Jimmy rose with a brisk and businesslike manner. “I am free now,” he said, “with the exception of a little personal business which I can doubtless finish up tomorrow—suppose I come Thursday?”
“Good,” exclaimed Compton, “but before you go I want you to meet our assistant general manager, Mr. Bince.” And he led Jimmy toward Bince’s office.
“This is Mr. Torrance, Harold,” said Mr. Compton as they entered, “Mr. Bince, Mr. Torrance. Mr. Torrance is going to help us systematize the plant. He will report directly to me and I know you will do everything in your power to help him. You can go to Mr. Bince for anything in the way of information you require, and Harold, when Mr. Torrance comes Thursday I wish you would introduce him to Everett and the various department heads and explain that they are to give him full cooperation. And now, as I have an appointment, I shall have to ask you to excuse me. I will see you Thursday. If there are any questions you want to ask, Mr. Bince will be glad to give you any information you wish or care for.”
Jimmy had felt from the moment that he was introduced to Bince that the latter was antagonistic and now that the two were alone together he was not long left in doubt as to the correctness of his surmise. As soon as the door had closed behind Mr. Compton Bince wheeled toward Jimmy.
“I don’t mind telling you, Mr. Torrance,” he said, “that I consider the services of an expert absolutely unnecessary, but if Mr. Compton wishes to experiment I will interfere in no way and I shall help you all I can, but I sincerely hope that you, on your part, will refrain from interfering with my activities. As a matter of fact, you won’t have to leave this office to get all the information you need, and if you will come to me I can make it easy for you to investigate the entire workings of the plant and save you a great deal of unnecessary personal labor. I suppose that you have had a great deal of experience along this line?”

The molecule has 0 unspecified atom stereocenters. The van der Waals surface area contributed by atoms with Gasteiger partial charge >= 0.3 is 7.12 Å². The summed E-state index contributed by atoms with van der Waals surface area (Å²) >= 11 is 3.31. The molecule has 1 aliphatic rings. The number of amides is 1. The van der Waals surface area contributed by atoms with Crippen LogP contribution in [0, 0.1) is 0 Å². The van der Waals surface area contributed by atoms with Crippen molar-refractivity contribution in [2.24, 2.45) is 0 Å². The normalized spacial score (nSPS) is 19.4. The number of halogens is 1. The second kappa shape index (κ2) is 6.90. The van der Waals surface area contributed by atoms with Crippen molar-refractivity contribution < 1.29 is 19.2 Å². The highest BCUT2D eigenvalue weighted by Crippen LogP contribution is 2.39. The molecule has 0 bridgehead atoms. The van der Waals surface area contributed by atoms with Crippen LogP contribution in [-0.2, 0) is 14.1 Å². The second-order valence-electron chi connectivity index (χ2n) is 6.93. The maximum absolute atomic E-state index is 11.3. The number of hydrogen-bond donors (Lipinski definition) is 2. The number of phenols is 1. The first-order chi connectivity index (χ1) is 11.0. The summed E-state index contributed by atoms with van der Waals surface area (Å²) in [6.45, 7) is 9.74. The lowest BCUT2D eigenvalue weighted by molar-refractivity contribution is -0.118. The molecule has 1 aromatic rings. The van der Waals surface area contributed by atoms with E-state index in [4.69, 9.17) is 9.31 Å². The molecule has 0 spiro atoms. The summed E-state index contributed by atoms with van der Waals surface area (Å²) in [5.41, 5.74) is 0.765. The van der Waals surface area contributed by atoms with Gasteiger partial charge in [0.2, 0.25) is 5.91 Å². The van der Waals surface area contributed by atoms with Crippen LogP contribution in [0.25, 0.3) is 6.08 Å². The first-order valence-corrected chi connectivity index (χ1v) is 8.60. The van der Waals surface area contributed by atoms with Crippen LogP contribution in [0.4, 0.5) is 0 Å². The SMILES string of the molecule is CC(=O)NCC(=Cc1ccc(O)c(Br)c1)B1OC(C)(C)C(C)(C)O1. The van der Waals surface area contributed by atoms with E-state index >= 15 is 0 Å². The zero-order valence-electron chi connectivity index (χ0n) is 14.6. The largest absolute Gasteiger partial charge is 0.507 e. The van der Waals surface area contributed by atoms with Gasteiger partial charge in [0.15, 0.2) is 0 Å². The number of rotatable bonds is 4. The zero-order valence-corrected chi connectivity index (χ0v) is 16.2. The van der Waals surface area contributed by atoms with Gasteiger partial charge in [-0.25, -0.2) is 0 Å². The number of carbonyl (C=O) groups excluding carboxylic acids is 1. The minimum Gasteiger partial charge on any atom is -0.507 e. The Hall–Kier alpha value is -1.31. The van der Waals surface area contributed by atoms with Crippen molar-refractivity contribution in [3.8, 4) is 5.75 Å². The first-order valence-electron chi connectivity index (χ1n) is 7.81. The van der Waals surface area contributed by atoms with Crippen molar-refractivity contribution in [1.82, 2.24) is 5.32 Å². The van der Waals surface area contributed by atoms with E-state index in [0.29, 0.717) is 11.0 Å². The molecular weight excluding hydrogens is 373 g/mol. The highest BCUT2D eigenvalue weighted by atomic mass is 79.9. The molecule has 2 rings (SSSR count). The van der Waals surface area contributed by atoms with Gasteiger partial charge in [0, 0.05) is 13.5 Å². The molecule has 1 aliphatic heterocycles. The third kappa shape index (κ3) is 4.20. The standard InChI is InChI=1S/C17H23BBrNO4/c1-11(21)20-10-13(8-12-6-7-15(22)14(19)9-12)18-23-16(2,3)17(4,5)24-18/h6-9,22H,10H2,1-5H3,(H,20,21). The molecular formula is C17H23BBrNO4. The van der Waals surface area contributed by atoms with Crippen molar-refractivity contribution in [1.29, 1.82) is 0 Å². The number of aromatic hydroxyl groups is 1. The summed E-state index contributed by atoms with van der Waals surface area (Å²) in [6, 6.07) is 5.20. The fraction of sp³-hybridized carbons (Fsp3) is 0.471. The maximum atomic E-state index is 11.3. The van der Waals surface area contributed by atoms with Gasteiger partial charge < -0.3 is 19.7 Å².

Jimmy nodded affirmatively.
“Just how do you purpose proceeding?”
“Oh, well,” said Jimmy, “each one of us really has a system of his own. At first I won’t seem to be accomplishing much, as I always lay the foundation of my future work by studying my men. Some men have that within them which spurs them on; while some need artificial initiative—outside encouragement.” He hoped that the door to Compton’s office was securely closed.
“Some men extend themselves under stern discipline; some respond only to a gentle rein. I study men—the men over me, under me, around me. I study them and learn how to get from each the most that is in him. At the same time I shall be looking for leaks and investigating time-keeping methods”—he was looking straight at Bince and he could not help but note the slight narrowing of the other’s lids— “wage-paying systems and planning on efficiency producers.”
Here he hesitated a moment as though weighing his words, though as a matter of fact he had merely forgotten the title of the next chapter, but presently he went on again: